Why Should Aspiring Writers Read Slush?

You're in there somewhere.

A tweet from Three Lobed Burning Eye magazine caught my eye recently. It was a screenshot showing how many submissions the magazine has processed and accepted since 2006. I was interested in the entry for 2011, because that was the year 3LBE accepted and published my short story The Burning One. I was amazed by the statistic: out of 696 submissions, only six had made it to acceptance. I couldn’t believe I’d beaten those odds!

The other salient point of the tweet was the sheer volume of submissions that 3LBE has received over the years. Five thousand, seven hundred and thirty one short stories. And counting. That’s a big pile of slush.

It got me thinking about the task that editors of speculative fiction magazines take on when they put out the call for submissions. Sifting through slush is a chore. I should know. I did it for a while for Andromeda Spaceways Inflight Magazine, one of Australia’s premier speculative fiction magazines. It wasn’t easy. On top of my job, my writing, spending time with family, practising the guitar, and walking the dog, I gave myself the task of reading a bunch of random short stories each week.

I had to reject the stories that weren’t up to snuff, or pass through to the next round the ones that were. There wasn’t a lot that made it through, unfortunately. I read a couple of stories that were awesome, but they were rare. There were plenty of stories that were okay, but that lacked zing. And some, I regret to say, were just not good. Eventually the steady stream wore me down, and I had to cry uncle.

But I believe there are benefits to be had for writers looking to crack some publication from reading slush. I definitely learned from the experience. So what are the benefits of reading slush? Conveniently, I can list five.

1. To support the industry

It should be acknowledged that writers are able to entertain dreams of publication precisely because there are slush readers out there sullying their eyeballs with the stuff that’s not quite up to it. It’s only fair that these writers take a turn winnowing the pile at some point.

2. To get a sense of how good you are

A lot of the writing that festers in a publication’s slush pile will be mediocre at best. After you’ve read a good selection of the work of other writers seeking publication, you can get a good sense of the quality of your own work in comparison.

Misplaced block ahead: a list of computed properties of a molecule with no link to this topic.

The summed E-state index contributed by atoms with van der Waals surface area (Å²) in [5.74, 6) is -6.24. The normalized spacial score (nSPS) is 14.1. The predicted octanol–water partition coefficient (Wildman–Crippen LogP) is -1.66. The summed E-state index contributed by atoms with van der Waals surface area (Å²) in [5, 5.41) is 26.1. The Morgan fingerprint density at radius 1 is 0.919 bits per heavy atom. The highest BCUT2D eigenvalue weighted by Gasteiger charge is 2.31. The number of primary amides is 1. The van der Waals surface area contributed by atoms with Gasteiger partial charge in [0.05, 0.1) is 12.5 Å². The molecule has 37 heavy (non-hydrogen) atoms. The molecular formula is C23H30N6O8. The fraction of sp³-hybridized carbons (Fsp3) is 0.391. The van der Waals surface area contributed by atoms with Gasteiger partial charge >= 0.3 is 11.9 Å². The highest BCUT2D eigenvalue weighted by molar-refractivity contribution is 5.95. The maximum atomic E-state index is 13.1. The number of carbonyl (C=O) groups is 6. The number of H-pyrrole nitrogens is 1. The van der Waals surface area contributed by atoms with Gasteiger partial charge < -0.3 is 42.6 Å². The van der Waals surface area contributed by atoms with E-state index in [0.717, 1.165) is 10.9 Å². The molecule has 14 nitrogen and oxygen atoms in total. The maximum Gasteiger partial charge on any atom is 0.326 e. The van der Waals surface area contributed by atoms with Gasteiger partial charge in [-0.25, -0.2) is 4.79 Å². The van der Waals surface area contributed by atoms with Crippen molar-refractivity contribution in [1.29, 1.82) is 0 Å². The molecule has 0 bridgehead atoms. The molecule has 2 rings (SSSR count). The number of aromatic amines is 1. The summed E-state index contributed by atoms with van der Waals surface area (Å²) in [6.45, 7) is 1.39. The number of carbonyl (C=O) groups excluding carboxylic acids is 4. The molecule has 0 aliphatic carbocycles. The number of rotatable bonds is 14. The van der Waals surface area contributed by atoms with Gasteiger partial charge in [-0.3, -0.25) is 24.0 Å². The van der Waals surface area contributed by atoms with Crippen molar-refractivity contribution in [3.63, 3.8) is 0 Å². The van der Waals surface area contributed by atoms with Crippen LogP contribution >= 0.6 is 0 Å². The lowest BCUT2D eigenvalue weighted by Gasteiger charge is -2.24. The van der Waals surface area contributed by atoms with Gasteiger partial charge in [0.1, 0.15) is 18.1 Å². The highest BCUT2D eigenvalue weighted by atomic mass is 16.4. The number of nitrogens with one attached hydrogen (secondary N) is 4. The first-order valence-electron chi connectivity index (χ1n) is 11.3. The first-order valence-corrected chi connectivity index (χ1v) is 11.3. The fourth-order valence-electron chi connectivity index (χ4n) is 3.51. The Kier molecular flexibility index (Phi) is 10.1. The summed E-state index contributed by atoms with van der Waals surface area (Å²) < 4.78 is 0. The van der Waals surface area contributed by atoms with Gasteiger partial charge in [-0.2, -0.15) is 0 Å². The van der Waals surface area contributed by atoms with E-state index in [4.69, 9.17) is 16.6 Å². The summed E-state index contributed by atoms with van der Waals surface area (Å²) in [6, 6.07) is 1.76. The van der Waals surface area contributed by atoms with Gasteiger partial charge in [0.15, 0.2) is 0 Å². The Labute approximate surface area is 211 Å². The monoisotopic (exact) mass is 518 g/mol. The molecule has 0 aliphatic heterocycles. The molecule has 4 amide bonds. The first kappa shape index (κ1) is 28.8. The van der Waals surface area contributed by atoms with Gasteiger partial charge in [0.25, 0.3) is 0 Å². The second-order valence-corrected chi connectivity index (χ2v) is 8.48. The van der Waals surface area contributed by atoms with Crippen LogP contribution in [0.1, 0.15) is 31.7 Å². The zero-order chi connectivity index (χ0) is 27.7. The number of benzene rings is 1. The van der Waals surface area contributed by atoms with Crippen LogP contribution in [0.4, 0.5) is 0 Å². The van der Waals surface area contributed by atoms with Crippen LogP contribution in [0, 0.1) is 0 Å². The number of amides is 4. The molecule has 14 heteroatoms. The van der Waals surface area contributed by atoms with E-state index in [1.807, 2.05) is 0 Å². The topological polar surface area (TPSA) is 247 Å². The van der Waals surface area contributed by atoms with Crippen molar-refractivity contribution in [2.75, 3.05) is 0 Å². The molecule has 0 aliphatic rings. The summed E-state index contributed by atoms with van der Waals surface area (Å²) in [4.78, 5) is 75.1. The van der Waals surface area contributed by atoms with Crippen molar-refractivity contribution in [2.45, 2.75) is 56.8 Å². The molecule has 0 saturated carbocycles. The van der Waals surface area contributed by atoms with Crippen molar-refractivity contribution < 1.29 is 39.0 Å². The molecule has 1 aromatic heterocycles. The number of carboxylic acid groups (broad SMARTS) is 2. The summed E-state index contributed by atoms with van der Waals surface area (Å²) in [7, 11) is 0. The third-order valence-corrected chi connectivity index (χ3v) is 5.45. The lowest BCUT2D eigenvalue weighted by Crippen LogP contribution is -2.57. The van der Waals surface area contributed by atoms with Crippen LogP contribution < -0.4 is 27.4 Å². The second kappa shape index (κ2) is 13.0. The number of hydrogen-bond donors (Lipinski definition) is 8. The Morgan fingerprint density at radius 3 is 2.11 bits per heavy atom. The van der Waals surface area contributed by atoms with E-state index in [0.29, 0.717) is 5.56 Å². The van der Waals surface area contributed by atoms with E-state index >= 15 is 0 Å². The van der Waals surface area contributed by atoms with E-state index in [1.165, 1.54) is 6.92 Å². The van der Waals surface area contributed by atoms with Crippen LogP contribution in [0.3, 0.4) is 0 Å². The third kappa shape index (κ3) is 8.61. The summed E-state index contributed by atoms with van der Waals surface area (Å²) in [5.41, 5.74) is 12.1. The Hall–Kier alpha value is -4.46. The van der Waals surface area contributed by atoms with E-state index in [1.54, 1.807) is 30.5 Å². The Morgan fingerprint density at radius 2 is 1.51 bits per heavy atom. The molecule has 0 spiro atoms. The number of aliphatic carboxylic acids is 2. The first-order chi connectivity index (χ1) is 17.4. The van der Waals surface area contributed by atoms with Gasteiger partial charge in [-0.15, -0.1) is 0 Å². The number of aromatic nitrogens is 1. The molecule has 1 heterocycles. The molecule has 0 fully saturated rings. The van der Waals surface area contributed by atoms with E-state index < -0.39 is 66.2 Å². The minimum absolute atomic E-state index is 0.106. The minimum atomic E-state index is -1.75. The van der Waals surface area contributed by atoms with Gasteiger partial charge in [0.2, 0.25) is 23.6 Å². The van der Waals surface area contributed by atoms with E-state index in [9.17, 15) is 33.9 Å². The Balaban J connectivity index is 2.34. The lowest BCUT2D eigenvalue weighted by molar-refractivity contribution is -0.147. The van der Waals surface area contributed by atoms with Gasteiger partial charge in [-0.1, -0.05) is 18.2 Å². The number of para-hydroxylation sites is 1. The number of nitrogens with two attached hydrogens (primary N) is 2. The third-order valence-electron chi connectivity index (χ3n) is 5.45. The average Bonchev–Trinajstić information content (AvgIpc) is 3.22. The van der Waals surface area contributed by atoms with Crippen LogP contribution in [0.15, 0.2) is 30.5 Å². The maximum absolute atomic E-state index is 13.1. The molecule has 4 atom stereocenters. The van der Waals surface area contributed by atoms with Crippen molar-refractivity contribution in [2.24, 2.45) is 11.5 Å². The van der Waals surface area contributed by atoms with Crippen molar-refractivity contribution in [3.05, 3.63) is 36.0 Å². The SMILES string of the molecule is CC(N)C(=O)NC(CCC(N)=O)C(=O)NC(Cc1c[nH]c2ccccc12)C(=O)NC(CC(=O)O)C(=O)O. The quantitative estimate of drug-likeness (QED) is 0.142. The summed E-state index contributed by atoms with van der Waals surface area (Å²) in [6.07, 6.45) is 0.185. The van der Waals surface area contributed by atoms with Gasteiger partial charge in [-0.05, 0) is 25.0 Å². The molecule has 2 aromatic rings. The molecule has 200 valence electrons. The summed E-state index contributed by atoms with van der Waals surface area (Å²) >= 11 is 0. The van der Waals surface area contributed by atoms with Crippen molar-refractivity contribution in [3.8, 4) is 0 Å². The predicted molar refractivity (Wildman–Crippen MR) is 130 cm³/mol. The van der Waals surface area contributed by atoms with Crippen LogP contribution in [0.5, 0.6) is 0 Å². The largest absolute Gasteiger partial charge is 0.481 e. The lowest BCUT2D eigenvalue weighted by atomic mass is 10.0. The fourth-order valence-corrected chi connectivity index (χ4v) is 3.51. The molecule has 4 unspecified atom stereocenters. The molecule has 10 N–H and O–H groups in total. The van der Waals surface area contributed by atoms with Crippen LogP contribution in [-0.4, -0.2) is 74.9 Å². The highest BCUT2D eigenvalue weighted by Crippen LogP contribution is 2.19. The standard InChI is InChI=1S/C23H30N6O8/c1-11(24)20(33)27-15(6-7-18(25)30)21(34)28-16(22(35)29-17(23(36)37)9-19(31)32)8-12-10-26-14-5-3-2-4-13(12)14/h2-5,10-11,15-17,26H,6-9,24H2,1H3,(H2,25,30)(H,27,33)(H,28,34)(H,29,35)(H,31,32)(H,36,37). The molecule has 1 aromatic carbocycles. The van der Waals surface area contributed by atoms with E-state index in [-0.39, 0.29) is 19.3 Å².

3. To learn from the mistakes of others

Building on the last point, a good way to improve as a writer is to read the works of the masters. But another good way is to take a look at the… how can I say this diplomatically? The less-well-developed work out there. Identify where others have gone wrong. Then avoid their mistakes.

4. To get a feel for the market

As a slush reader you will be reading pieces from a broad cross-section of genres. You will read fiction that you would not normally look at. This is the stuff that is on the market. You can get a good sense of the submission zeitgeist by putting your hand up to read slush.

5. To develop empathy for editors and agents

There is not a conspiracy of editors and agents working hard to hide your talent from the world. Just a whole bunch of people working hard to get through their inbox. If you give slushing a try, you will know the stifling sensation of not having read a batch of manuscripts before the next arrive. Slush is as inexorable as Lovecraft’s colour out of space. It’s hard not to groan when you receive three submissions with a 10k word count in a genre that you dislike. I only dabbled in slushing. I pity anyone who does it on a regular basis as part of their day job!

So give it a go.

It is possible to have your manuscript pulled dripping from the morass and selected for publication. There’s a special pride in having a story or article accepted for publication that’s run the gauntlet and beaten its way past the yammering mob. Taking a turn as a slush reader at the publications you submit to may help your work to rise above.

photo credit: Stack ’em high via photopin (license)

mileshurt